Thursday, September 25, 2014

$2 Trillion Funding Gap At Largest US Public Pensions

From Bloomberg, "Largest Public Pensions Face $2 Trillion Hole, Moody’s Says" by Brian Chappatta:
The 25 largest U.S. public pensions face about $2 trillion in unfunded liabilities, showing that investment returns can’t keep up with ballooning obligations, according to Moody’s Investors Service.

The 25 biggest systems by assets averaged a 7.45 percent return from 2004 to 2013, close to the expected 7.65 percent rate, Moody’s said in a report released today. Yet the New York-based credit rater’s calculation of liabilities tripled in the eight years through 2012, according to the report.

"Despite the robust investment returns since 2004, annual growth in unfunded pension liabilities has outstripped these returns," Moody’s said. "This growth is due to inadequate pension contributions, stemming from a variety of actuarial and funding practices, as well as the sheer growth of pension liabilities as benefit accruals accelerate with the passage of time, salary increases and additional years of service."

Monday, September 22, 2014

20 Percent Of Pumped US Oil Ship Via Rail: Railroad Revenue For Hauling Crude In 2013 Was 80 Times 2008 Revenue

From The Wall Street Journal, "Dangers Aside, Railways Reshape Crude Market: Shipping Crude by Rail Expands as New Pipelines Hit Headwinds and Train Companies Reap Revenue" by Russell Gold and Chester Dawson:
Today, 1.6 million barrels of oil a day are riding the rails, close to 20% of the total pumped in the U.S., according to the Energy Information Administration, chugging across plains and over bridges, rumbling through cities and towns on their way to refineries on the coasts and along the Gulf of Mexico. If all the railcars loaded with crude on one day were hitched to a single locomotive, the resulting train would be about 29 miles long.

Initially conceived of as a stopgap measure until pipelines could be constructed, and plagued by high-profile safety problems, crude by rail has nevertheless become a permanent part of the nation's energy infrastructure, experts say. Even pipeline companies have jumped into the rail business, building terminals to load and unload crude.

Behind the new industry are powerful economics. While it costs a bit more to ship petroleum on trains than through pipelines, railroads have the flexibility to deliver it to wherever it will fetch the highest prices. And capital expenses are far lower. Major railroads' revenue for hauling crude has jumped from $25.8 million in 2008 to $2.15 billion in 2013, according to federal data.

Tuesday, September 16, 2014

Government Poverty Program Spending Averages To $87,000 For A Family of Four

From The Wall Street Journal, "A Republican War on Poverty: The myth about the uncaring GOP is being debunked again." by Gary MacDougal:
... the Rube Goldberg patchwork of 126 federal safety-net human-services programs focused largely on the 46 million Americans now in poverty. Including state-level programs, annual government spending on these programs is almost $1 trillion. Dividing $1 trillion by 46 million shows an average of $21,700 for each American in poverty, or nearly $87,000 for a family of four. That's almost four times the $23,850 a year federal poverty line for that family. While not practical, a cash payment of that amount would lift everyone in poverty well into the middle class. Clearly we are not getting the results we should from this enormous level of spending. [Emphasis added.]

Friday, September 12, 2014

CBO Starts A Youtube Channel

From Congressional Budget Office, "CBO Launches YouTube Channel" posted by Doug Elmendorf on September 12, 2014:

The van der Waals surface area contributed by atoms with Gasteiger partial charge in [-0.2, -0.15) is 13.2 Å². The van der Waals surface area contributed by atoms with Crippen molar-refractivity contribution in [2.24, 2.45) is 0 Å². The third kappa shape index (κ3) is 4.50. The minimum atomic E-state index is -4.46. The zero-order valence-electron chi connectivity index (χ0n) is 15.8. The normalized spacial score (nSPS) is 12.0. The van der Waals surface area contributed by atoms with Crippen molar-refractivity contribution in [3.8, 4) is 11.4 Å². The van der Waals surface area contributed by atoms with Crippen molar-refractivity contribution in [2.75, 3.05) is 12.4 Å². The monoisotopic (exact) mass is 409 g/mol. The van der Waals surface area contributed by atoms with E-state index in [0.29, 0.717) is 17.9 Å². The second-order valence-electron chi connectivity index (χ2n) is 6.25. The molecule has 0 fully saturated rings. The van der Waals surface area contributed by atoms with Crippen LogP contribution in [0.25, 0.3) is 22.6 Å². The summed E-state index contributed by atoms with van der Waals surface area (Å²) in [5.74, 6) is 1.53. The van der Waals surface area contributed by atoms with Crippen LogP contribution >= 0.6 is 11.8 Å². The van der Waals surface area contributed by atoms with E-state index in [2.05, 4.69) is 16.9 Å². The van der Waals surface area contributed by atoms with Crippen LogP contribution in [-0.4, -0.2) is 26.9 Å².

CBO is excited to announce the launch of its YouTube channel! We will post videos of Congressional testimonies, press briefings, and other events involving CBO at

Thursday, September 11, 2014

The Credit Card Premium Effect: Higher Spending Per Item

From Bloomberg, "Apple Pay Could Make You Poorer" by Cass R. Sunstein:
A little social science: People who use credit cards tend to give bigger tips at restaurants and spend more at department stores. They are also more likely to forget, or to underestimate, the amounts of their recent purchases.

A study in 2001 by the Massachusetts Institute of Technology's Drazen Prelec and Duncan Simester found that people pay a substantial "credit-card premium," meaning a higher expenditure for a given good simply because they are using a credit card rather than cash. Their experiment showed that the premium may be as high as 100 percent, at least when the market price of the good is uncertain (such as tickets for a sold-out sporting event). Even for ordinary goods, where market prices are easy to find, they found a credit-card premium of as much as 36 percent.

You might think that credit cards are special, because people are essentially borrowing money. Maybe the credit-card premium is a product of the time lag between consumption and payment. But a study in Denmark, made public this year, finds that when university students use debit cards rather than cash, they are willing to spend significantly more on coffee and beer.

Chart Of Franchisers With Highest SBA Default Rates: 2004 Through 2013

From The Wall Street Journal, "Franchise Brands With Higher-Than-Average Default Rates: Quiznos, Cold Stone Creamery, Planet Beach Franchising, Huntington Learning Centers Franchisees Had Trouble" by Sarah E. Needleman and Coulter Jones:

Top Franchise Defaulters Chart
Source: The Wall Street Journal

Tuesday, September 9, 2014

60 Percent Of NY Baby Boomers Will Likely Move Out Of State Upon Retirement: High Taxes And Utility Costs A Factor

From The Washington Post, "New York’s Baby Boomers might give up on their state for retirement, study finds" by Niraj Chokshi:
Among working, voting New York Baby Boomers, 73 percent said they’re more confident than not that they will be able to retire, according to an AARP study published Monday. Of that group, exactly 3 in 5 say it’s likely they will retire out of state.
The study estimates the impact of their departure at $105 billion annually—the sum of the estimated 1.6 million retirees likely to leave, an average retirement income of $28,000 and a retirement-dollar economic multiplier of $2.36.
About half of the 50+ population—52 percent—noted a high level of concern over property taxes and utilities costs, while slightly more than one in three were concerned about monthly rent or mortgage payments.

NYS County Population Percentage Over 50
Source: The Washington Post

Monday, September 8, 2014

Resale Ticket Prices For US Open Tennis Men's Final Drop With Lack Of Star Power Players

From Bloomberg, "U.S. Open Final Ticket Prices Plunge Without Star Power" by Eben Novy-Williams:
The odds before the [US Open Tennis] tournament of [Kei] Nishikori and [Marin] Cilic meeting in the final were 1,000-1, according to U.K. bookmaker William Hill Plc. (WMH) Both men entered the tennis season’s final major tournament with 66-1 odds of winning the title.

Yesterday morning, the day after the semifinal upsets, the average price paid for resale tickets for today’s 5 p.m. final at the National Tennis Center in New York had fallen 26 percent to $390, according to ticket aggregator Seatgeek. Analyst Connor Gregoire said the $147 get-in price was the cheapest the company had seen for a U.S. Open men’s final since it began tracking the event in 2010.